Amy K. Parker, Special Agent in Charge, OPM OIG.
The U.S. Postal Service, Office of Inspector General, will continue to tirelessly investigate those who commit frauds against federal benefit programs and the U.S. Postal Service. This settlement is a clear message that the USPS OIG is dedicated to rooting out corruption and bringing to justice those responsible for these crimes, The USPS OIG would like to thank our law enforcement partners and the Department of Justice for their efforts in this investigation.
Special Agent in Charge Matthew Modafferi of the U.S. Postal Service, Office of Inspector General Northeast Area Field Office.
Health care providers that try to boost their profits by submitting fraudulent claims to Federal health care programs threaten the integrity of those programs and drive up prices for everyone, we work tirelessly alongside our law enforcement partners to protect the integrity of Federal health care programs and to ensure the appropriate use of taxpayer dollars.
Tamala E. Miles, Special Agent in Charge with the U.S. Department of Health and Human Services Office of Inspector General.
Our client was hired by State Mutual Insurance Company to provide accounting services for Dermatran. While there, she repeatedly expressed concerns about the practices she witnessed. However, after being repeatedly ignored by her employers she approached our firm to ask for assistance in providing government prosecutors with information about the alleged fraud. In 2017, we filed a complaint under the federal False Claims Act.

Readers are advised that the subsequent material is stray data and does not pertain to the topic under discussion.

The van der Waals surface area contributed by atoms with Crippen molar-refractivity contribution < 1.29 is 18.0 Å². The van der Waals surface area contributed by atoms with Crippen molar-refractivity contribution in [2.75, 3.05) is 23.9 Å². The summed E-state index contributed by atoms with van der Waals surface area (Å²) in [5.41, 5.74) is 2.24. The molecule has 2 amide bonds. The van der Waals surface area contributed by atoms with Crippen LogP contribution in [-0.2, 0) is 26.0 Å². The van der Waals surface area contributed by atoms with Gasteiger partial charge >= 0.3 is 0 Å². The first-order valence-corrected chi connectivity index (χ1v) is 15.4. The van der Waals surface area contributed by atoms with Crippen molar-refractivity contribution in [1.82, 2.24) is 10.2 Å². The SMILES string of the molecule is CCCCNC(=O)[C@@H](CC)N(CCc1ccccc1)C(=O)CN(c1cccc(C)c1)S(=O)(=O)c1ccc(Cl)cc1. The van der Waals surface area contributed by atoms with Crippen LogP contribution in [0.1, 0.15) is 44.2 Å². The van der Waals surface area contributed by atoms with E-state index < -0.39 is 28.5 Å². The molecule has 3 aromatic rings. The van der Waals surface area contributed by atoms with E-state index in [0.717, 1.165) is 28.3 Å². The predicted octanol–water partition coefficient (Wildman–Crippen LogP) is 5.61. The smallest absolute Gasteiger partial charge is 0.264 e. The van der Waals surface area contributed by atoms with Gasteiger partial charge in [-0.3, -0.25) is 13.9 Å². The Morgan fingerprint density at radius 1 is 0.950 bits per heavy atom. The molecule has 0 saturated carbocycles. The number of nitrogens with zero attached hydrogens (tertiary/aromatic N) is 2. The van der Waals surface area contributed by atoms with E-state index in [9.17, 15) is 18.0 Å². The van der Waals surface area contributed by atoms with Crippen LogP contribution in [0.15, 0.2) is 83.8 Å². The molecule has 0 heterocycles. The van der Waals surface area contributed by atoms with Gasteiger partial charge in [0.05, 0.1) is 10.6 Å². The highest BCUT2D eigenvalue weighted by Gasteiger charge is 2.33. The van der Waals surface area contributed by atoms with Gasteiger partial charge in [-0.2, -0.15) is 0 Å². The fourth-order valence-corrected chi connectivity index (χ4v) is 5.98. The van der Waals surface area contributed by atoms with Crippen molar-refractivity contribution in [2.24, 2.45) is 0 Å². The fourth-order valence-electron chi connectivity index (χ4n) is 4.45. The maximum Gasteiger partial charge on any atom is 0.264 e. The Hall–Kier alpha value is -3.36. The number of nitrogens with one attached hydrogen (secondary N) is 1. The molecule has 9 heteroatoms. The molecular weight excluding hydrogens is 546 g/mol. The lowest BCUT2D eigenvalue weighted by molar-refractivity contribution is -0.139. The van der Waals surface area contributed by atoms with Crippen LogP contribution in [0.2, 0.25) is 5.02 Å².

Under the False Claims Act, a private citizen (known as a “relator”) who suspects or knows of fraud against the government can act as a whistleblower and file a sealed complaint on behalf of the government. If the case is successful, the relator is entitled to a share – between 15% and 30% – of the government’s recovery.
In this case, our client will receive $1,434,775 or nearly 21% of the funds received by the government in addition to a payment from defendants as compensation for their retaliation against her.
The process of this suit was long, stressful and sometimes scary – but it was necessary. When you see people in business who take advantage of the system, without regard to the harm it causes to veterans, hard-working citizens, and taxpayers, you can’t stand by silently. I am grateful to my amazing legal team, for standing by my side throughout.
As this case illustrates, whistleblowers are a critical part of fraud enforcement. Last year, according to DOJ qui tam cases resulted in over $1.6 billion in False Claims Act recoveries. The False Claims Act is one of the government’s most powerful tools to combat health care fraud.
Whistleblower Law Collaborative LLC attorney David W. S. Lieberman praised the outstanding work of Assistant U.S. Attorneys Anthony DeCinque, Neeli Ben-David, and Armen Adzhemyan. “This was an extremely complex fraud, but the attorneys in the Northern District of Georgia worked hand in glove with relator to understand the scheme and bring the case to a successful resolution.”
WLC attorneys Bruce Judge and Suzanne Durrell added their appreciation for WLC’s courageous client who sounded the alarm on this important issue. “Our client could easily have kept silent about the fraud she witnessed, but she did the right thing and came forward to tell the government about a serious fraudulent scheme that was draining millions from veterans and other vulnerable patients. We view this settlement as a clear vindication of her difficult choice to come forward.”
The Whistleblower Law Collaborative is also grateful for the assistance provided by our co-counsel, Julie Bracker and Jason Marcus of Bracker and Marcus and Joshua Russ and Allison Cook of Reese Marketos.